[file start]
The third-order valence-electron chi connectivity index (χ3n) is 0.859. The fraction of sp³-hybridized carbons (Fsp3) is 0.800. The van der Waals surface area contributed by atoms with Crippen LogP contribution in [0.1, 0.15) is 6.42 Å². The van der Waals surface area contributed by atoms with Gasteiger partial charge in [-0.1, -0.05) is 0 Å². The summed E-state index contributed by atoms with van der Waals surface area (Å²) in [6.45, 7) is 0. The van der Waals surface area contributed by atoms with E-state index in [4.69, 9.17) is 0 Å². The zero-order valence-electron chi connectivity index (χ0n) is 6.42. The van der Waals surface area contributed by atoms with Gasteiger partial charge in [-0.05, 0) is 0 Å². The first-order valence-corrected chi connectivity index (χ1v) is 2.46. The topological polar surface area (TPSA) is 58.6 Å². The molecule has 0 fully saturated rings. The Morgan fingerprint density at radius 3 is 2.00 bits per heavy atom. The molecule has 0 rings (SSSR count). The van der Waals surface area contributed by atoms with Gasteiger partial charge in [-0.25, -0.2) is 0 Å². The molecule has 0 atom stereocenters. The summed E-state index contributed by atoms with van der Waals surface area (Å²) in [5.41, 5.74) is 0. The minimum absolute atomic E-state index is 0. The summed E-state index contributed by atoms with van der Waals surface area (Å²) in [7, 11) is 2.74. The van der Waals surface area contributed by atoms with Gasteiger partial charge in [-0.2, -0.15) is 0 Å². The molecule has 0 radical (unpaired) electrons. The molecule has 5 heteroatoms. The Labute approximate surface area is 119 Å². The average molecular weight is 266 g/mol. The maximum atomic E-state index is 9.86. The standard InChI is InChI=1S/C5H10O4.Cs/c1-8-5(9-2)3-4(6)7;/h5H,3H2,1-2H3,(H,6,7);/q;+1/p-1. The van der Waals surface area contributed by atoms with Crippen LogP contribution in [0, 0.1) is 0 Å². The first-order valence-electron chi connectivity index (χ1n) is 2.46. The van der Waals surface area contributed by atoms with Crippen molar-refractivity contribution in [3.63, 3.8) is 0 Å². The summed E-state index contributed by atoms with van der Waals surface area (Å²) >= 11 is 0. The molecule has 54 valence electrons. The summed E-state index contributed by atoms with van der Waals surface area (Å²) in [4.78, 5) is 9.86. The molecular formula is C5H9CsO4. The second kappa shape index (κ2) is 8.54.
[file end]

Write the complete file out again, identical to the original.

The third-order valence-electron chi connectivity index (χ3n) is 0.859. The fraction of sp³-hybridized carbons (Fsp3) is 0.800. The van der Waals surface area contributed by atoms with Crippen LogP contribution in [0.1, 0.15) is 6.42 Å². The van der Waals surface area contributed by atoms with Gasteiger partial charge in [-0.1, -0.05) is 0 Å². The summed E-state index contributed by atoms with van der Waals surface area (Å²) in [6.45, 7) is 0. The van der Waals surface area contributed by atoms with E-state index in [4.69, 9.17) is 0 Å². The zero-order valence-electron chi connectivity index (χ0n) is 6.42. The van der Waals surface area contributed by atoms with Gasteiger partial charge in [-0.05, 0) is 0 Å². The first-order valence-corrected chi connectivity index (χ1v) is 2.46. The topological polar surface area (TPSA) is 58.6 Å². The molecule has 0 fully saturated rings. The Morgan fingerprint density at radius 3 is 2.00 bits per heavy atom. The molecule has 0 rings (SSSR count). The van der Waals surface area contributed by atoms with Gasteiger partial charge in [-0.25, -0.2) is 0 Å². The molecule has 0 atom stereocenters. The summed E-state index contributed by atoms with van der Waals surface area (Å²) in [5.41, 5.74) is 0. The minimum absolute atomic E-state index is 0. The summed E-state index contributed by atoms with van der Waals surface area (Å²) in [7, 11) is 2.74. The van der Waals surface area contributed by atoms with Gasteiger partial charge in [-0.2, -0.15) is 0 Å². The molecule has 0 radical (unpaired) electrons. The molecule has 5 heteroatoms. The Labute approximate surface area is 119 Å². The average molecular weight is 266 g/mol. The maximum atomic E-state index is 9.86. The standard InChI is InChI=1S/C5H10O4.Cs/c1-8-5(9-2)3-4(6)7;/h5H,3H2,1-2H3,(H,6,7);/q;+1/p-1. The van der Waals surface area contributed by atoms with Crippen LogP contribution in [0, 0.1) is 0 Å². The first-order valence-electron chi connectivity index (χ1n) is 2.46. The van der Waals surface area contributed by atoms with Crippen molar-refractivity contribution in [3.63, 3.8) is 0 Å². The summed E-state index contributed by atoms with van der Waals surface area (Å²) >= 11 is 0. The molecule has 54 valence electrons. The summed E-state index contributed by atoms with van der Waals surface area (Å²) in [4.78, 5) is 9.86. The molecular formula is C5H9CsO4. The second kappa shape index (κ2) is 8.54.